In my peculiar line of work, I see a lot of legacy code. In fact, I see a lot of bad legacy code, written (in most cases) by a “lone wolf” programmer who happened to be learning <Perl | PHP | Ruby | etc.> “by the seat of his pants, (making it up...) while going along.” This painful experience has emphasized one thing: “Dominoes = Bad.”
“Bad legacy code” is a chain of dominoes. It’s a disaster waiting to happen. The only reason why any of it works, is because the rest of it works. Magic-value tests (e.g. $state eq 'I') are scattered willy-nilly all over the code base, with no particular rhyme or reason. The application “works” only because (and therefore, only if) all of the planets are in perfect alignment at all times. When any change needs to be made, anywhere in the code, the “ripple effects” can branch out ... not only across “space,” but also (quite literally) across “time.” You might find yourself trying to wrap your head around observations like these, upon which the existing code utterly depends:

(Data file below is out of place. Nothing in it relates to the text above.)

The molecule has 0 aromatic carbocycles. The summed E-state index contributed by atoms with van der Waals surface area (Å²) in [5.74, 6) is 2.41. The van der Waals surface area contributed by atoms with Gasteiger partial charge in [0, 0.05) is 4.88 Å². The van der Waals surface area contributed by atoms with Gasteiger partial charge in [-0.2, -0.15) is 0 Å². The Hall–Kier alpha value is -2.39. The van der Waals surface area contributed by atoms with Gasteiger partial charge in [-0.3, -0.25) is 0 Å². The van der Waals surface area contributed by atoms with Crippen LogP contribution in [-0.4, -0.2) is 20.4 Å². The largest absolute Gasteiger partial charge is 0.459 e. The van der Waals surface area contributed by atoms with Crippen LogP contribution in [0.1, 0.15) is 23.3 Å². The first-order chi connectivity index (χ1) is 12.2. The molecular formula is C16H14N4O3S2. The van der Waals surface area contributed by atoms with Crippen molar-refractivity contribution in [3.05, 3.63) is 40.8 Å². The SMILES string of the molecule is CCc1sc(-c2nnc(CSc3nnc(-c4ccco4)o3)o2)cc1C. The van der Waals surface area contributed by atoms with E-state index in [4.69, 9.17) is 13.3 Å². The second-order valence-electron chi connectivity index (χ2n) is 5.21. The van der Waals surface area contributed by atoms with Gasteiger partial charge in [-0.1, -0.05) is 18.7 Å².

$state shifts from 'I' to 'S' only after the user does ..whatever.. after doing whatever-else..., therefore the code that I am looking at right here tests for 'S' ...
“Good code,” whether it is “legacy” or not, contains no temporal assumptions. Or other assumptions, for that matter. Instead, the code that you are looking at is “a statement of present fact,” with no prerequisites or co-requisites. It stands alone. And, if something is nonsensical about whatever it sees, it is the one to raise the alarm.
“Good code,” “bad code,” it’s all really a matter of maintainability. Good code consists of carefully placed, well-defined and well-defended “islands” of functionality with a minimum set of interdependency upon “everything else.” Bad code is precisely the opposite. The only way to understand “bad code” is to understand everything at once. Which is a lost cause.